Sustainable travel: how our journeys are getting greener

From low-emission transport to ditching carbon altogether on a self-powered adventure, here's how you can travel better...

5 mins

With the climate crisis well and truly upon us, it’s no surprise that how we get around is under scrutiny. Transport accounts for a quarter of all artificial, global carbon emissions. Within that, almost half comes from road passengers and 12% comes from aviation (around 2.5% of total global emissions); the rest is mostly freight, and 1% is from rail. So, when it comes to shrinking our emissions, transport is an excellent place to start.

Such a revelation can be a bit of a dampener when it comes to holiday planning. Although aviation only accounts for 2.5% of global emissions, just 5% of the world’s population fly. Growth in demand is predicted to outweigh the speed of green technology, so it will soon take a much greater share of emissions. As an individual, after having children, flying is the most carbon-intensive thing we can do.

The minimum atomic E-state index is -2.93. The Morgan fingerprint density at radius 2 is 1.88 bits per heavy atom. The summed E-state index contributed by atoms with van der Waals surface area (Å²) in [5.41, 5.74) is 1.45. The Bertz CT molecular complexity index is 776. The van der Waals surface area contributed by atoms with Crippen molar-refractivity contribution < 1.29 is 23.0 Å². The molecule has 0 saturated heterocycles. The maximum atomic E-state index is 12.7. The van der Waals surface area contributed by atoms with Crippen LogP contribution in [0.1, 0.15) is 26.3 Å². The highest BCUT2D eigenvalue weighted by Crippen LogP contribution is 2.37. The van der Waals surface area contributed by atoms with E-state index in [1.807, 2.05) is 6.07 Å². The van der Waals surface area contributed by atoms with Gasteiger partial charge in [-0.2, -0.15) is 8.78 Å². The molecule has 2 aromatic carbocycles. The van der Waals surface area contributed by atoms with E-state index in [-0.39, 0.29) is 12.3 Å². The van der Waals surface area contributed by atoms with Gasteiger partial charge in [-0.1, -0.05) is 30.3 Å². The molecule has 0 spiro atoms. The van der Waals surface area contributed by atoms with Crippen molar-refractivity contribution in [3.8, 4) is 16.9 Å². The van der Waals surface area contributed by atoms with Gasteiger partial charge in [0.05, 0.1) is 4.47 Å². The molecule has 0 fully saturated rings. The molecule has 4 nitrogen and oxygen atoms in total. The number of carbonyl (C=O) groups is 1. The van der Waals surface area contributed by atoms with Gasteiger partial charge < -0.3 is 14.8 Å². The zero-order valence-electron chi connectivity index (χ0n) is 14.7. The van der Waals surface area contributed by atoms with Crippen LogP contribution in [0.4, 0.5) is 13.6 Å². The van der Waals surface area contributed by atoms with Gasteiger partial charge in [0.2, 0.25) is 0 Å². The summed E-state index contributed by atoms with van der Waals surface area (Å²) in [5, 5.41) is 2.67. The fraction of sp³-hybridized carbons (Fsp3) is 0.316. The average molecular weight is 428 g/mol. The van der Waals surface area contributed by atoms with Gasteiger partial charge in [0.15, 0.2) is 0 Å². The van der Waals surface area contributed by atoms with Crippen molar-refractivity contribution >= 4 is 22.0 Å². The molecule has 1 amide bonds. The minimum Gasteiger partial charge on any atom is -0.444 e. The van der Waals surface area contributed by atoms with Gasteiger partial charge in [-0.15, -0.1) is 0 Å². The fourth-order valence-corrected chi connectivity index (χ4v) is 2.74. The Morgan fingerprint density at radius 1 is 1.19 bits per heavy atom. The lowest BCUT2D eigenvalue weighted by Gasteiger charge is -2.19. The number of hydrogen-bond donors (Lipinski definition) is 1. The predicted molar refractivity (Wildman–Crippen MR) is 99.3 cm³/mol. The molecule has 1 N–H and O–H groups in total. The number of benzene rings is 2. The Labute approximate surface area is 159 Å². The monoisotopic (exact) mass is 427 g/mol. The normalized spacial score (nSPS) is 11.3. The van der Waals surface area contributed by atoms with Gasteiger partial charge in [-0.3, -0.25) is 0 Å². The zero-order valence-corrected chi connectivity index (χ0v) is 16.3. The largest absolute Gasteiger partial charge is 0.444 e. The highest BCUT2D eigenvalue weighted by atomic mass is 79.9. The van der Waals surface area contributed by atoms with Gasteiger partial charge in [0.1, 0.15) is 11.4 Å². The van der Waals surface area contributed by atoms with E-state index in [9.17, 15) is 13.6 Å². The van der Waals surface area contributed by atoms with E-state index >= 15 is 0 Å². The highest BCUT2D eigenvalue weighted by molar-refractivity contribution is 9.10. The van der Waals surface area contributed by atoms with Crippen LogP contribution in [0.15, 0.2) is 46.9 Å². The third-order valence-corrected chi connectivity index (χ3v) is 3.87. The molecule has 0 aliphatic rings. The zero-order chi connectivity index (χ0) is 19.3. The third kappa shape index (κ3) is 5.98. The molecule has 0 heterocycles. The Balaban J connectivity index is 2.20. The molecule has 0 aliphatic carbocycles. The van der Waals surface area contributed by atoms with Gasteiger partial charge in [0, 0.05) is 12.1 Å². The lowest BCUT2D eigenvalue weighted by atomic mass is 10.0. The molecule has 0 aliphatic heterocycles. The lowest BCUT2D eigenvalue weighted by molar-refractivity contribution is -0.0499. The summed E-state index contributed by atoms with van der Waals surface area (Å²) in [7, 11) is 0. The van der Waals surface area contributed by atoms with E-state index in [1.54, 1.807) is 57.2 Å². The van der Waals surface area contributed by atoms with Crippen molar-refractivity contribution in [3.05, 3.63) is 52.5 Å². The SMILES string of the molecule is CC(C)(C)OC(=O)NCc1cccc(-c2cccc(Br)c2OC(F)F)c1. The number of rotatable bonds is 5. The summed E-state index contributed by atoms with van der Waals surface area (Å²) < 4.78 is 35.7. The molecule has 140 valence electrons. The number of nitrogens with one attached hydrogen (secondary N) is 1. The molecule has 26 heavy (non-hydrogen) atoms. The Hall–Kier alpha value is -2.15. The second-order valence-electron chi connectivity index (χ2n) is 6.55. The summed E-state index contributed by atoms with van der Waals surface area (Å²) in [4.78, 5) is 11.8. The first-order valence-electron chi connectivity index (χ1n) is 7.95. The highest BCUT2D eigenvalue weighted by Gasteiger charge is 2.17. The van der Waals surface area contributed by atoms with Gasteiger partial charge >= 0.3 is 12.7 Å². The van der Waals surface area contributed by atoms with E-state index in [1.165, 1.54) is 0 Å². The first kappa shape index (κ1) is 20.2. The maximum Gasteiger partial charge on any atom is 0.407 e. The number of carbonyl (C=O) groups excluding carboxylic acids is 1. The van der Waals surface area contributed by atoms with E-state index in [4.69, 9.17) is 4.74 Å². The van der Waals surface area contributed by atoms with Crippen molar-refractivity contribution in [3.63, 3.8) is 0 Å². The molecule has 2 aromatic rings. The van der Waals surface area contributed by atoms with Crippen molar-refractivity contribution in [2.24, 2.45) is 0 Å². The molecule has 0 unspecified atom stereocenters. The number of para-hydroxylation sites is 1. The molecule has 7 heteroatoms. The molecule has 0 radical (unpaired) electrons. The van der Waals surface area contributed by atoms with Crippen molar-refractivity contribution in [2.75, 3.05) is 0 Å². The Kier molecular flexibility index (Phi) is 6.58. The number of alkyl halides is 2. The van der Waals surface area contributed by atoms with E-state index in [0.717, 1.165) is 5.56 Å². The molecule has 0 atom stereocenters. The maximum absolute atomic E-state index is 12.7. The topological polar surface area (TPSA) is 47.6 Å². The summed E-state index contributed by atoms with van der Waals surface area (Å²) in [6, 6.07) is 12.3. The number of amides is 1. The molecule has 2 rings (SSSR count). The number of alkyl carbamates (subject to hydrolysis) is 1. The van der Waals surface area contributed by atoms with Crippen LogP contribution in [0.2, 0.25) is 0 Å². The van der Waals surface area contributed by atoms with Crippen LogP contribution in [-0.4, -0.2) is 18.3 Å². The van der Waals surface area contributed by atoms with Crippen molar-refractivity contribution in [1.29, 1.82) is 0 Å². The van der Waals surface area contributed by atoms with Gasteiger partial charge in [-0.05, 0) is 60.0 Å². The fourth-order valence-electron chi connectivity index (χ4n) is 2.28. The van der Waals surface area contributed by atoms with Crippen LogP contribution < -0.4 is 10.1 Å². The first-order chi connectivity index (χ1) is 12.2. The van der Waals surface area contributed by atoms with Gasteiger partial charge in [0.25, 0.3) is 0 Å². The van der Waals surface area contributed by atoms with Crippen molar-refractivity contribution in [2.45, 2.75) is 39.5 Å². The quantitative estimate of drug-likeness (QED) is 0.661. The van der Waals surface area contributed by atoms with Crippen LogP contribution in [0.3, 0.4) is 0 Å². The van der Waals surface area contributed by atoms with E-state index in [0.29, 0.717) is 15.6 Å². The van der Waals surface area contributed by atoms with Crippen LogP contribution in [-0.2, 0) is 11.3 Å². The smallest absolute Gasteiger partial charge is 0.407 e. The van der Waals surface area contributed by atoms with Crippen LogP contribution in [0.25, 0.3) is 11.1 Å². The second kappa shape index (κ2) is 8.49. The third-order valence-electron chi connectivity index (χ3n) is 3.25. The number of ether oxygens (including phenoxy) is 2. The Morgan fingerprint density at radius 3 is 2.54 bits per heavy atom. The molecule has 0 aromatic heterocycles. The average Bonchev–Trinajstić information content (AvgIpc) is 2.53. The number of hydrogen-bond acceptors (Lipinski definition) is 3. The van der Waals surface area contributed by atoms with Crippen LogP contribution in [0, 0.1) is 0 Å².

Simple things can help reduce your carbon footprint - such as flying direct (Shutterstock)

Simple things can help reduce your carbon footprint - such as flying direct (Shutterstock)

Thankfully, going slow is more compelling than ever. Travelling by train can slash carbon emissions by up to 90% compared with flying, and with new renewably powered and long-distance services popping up, it’s getting more efficient. Lumo is a new wholly electric service between London and Edinburgh, and Swiss Federal Railways will be run on 100% renewables by 2025. Austrian rail operator ÖBB is expanding its popular Nightjet services across Europe, including Paris to Vienna. Swedish operator Snälltåget has launched
a direct night train from Hamburg to Stockholm, connecting Scandinavia with Western Europe via Brussels.

The rail renaissance has caught the imagination and green leanings of tour operators, too. Explore has launched a series of ‘London2’ rail itineraries, including a fast-paced take on the Orient Express through Venice, Zagreb and Belgrade to Istanbul. Ski Solutions’ sustainability hub helps guests get to the mountains by train, and Discover the World has created a three-week rail itinerary to the Arctic. The Canadian-based Rocky Mountaineer’s first USA service across Colorado will welcome visitors on a two-day rail adventure in 2022.

The Rocky Mountaineer in Canada (Shutterstock)

The Rocky Mountaineer in Canada (Shutterstock)

Ferry travel, which emits approximately a third of the emissions as flying, is also on the up. By the end of 2022, Express 5, the world’s largest high-speed ferry, will take visitors to the Danish island Bornholm. Also, in Denmark, Ellen, a fully-electric ferries, takes visitors across to the island of Ærø in silence, and Prinsesse Isabella on Samsø runs on biogas.